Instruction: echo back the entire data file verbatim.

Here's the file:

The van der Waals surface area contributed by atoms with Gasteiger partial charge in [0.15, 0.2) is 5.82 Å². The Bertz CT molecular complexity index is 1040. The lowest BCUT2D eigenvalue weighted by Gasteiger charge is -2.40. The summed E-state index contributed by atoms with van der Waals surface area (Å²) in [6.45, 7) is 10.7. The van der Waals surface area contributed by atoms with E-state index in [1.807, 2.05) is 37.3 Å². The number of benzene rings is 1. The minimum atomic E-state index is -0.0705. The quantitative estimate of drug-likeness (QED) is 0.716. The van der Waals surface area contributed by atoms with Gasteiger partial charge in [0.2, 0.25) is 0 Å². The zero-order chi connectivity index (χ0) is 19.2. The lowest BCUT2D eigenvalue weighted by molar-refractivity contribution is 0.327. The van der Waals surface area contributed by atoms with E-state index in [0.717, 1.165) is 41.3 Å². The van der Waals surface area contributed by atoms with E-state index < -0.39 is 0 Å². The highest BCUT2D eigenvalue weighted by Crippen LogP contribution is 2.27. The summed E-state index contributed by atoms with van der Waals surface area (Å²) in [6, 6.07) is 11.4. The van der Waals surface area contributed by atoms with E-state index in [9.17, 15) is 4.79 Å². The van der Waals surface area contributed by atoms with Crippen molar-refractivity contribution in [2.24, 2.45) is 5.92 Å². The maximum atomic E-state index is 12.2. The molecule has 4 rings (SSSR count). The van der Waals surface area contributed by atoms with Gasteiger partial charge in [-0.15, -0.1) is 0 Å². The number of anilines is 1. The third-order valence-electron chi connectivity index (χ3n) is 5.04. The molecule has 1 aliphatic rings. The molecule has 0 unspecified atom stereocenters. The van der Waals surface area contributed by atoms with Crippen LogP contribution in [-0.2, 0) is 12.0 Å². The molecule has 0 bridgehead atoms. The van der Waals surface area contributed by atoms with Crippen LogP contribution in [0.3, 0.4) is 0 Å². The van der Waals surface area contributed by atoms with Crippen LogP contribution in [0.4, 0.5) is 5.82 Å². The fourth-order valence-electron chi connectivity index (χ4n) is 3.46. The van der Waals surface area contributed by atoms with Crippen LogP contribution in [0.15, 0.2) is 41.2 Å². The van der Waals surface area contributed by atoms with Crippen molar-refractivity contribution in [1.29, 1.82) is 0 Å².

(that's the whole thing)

The van der Waals surface area contributed by atoms with Gasteiger partial charge in [0.15, 0.2) is 5.82 Å². The Bertz CT molecular complexity index is 1040. The lowest BCUT2D eigenvalue weighted by Gasteiger charge is -2.40. The summed E-state index contributed by atoms with van der Waals surface area (Å²) in [6.45, 7) is 10.7. The van der Waals surface area contributed by atoms with E-state index in [1.807, 2.05) is 37.3 Å². The number of benzene rings is 1. The minimum atomic E-state index is -0.0705. The quantitative estimate of drug-likeness (QED) is 0.716. The van der Waals surface area contributed by atoms with Gasteiger partial charge in [0.2, 0.25) is 0 Å². The zero-order chi connectivity index (χ0) is 19.2. The lowest BCUT2D eigenvalue weighted by molar-refractivity contribution is 0.327. The van der Waals surface area contributed by atoms with E-state index in [0.717, 1.165) is 41.3 Å². The van der Waals surface area contributed by atoms with E-state index < -0.39 is 0 Å². The highest BCUT2D eigenvalue weighted by Crippen LogP contribution is 2.27. The summed E-state index contributed by atoms with van der Waals surface area (Å²) in [6, 6.07) is 11.4. The van der Waals surface area contributed by atoms with E-state index in [9.17, 15) is 4.79 Å². The van der Waals surface area contributed by atoms with Crippen molar-refractivity contribution in [2.24, 2.45) is 5.92 Å². The maximum atomic E-state index is 12.2. The molecule has 4 rings (SSSR count). The van der Waals surface area contributed by atoms with Gasteiger partial charge in [-0.15, -0.1) is 0 Å². The number of anilines is 1. The third-order valence-electron chi connectivity index (χ3n) is 5.04. The molecule has 1 aliphatic rings. The molecule has 0 unspecified atom stereocenters. The van der Waals surface area contributed by atoms with Crippen LogP contribution in [-0.2, 0) is 12.0 Å². The molecule has 0 bridgehead atoms. The van der Waals surface area contributed by atoms with Crippen LogP contribution in [0.3, 0.4) is 0 Å². The van der Waals surface area contributed by atoms with Crippen LogP contribution in [0.4, 0.5) is 5.82 Å². The fourth-order valence-electron chi connectivity index (χ4n) is 3.46. The van der Waals surface area contributed by atoms with Crippen LogP contribution in [0.15, 0.2) is 41.2 Å². The van der Waals surface area contributed by atoms with Crippen molar-refractivity contribution in [1.29, 1.82) is 0 Å².